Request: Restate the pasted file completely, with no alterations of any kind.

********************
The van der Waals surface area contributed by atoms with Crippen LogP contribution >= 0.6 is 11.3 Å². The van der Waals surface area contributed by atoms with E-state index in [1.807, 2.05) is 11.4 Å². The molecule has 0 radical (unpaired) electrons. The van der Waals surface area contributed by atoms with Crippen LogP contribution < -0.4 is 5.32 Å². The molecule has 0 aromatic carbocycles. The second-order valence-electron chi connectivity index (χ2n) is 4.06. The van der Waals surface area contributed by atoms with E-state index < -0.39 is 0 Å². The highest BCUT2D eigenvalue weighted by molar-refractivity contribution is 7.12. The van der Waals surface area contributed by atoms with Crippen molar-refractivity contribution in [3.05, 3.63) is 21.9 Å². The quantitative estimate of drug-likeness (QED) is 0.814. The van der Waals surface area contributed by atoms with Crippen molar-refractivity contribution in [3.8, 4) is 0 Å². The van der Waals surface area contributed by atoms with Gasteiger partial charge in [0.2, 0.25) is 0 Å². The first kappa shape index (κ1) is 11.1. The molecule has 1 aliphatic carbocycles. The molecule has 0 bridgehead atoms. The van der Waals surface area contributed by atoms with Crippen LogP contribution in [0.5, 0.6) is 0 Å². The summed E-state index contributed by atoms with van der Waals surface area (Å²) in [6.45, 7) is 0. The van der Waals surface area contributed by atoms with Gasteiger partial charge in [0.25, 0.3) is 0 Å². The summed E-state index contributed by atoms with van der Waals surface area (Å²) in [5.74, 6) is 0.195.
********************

The van der Waals surface area contributed by atoms with Crippen LogP contribution >= 0.6 is 11.3 Å². The van der Waals surface area contributed by atoms with E-state index in [1.807, 2.05) is 11.4 Å². The molecule has 0 radical (unpaired) electrons. The van der Waals surface area contributed by atoms with Crippen LogP contribution < -0.4 is 5.32 Å². The molecule has 0 aromatic carbocycles. The second-order valence-electron chi connectivity index (χ2n) is 4.06. The van der Waals surface area contributed by atoms with E-state index < -0.39 is 0 Å². The highest BCUT2D eigenvalue weighted by molar-refractivity contribution is 7.12. The van der Waals surface area contributed by atoms with Crippen molar-refractivity contribution in [3.05, 3.63) is 21.9 Å². The quantitative estimate of drug-likeness (QED) is 0.814. The van der Waals surface area contributed by atoms with Crippen molar-refractivity contribution in [3.8, 4) is 0 Å². The van der Waals surface area contributed by atoms with Gasteiger partial charge in [0.2, 0.25) is 0 Å². The first kappa shape index (κ1) is 11.1. The molecule has 1 aliphatic carbocycles. The molecule has 0 bridgehead atoms. The van der Waals surface area contributed by atoms with Crippen LogP contribution in [0.5, 0.6) is 0 Å². The summed E-state index contributed by atoms with van der Waals surface area (Å²) in [6.45, 7) is 0. The van der Waals surface area contributed by atoms with Gasteiger partial charge in [0.25, 0.3) is 0 Å². The summed E-state index contributed by atoms with van der Waals surface area (Å²) in [5.74, 6) is 0.195.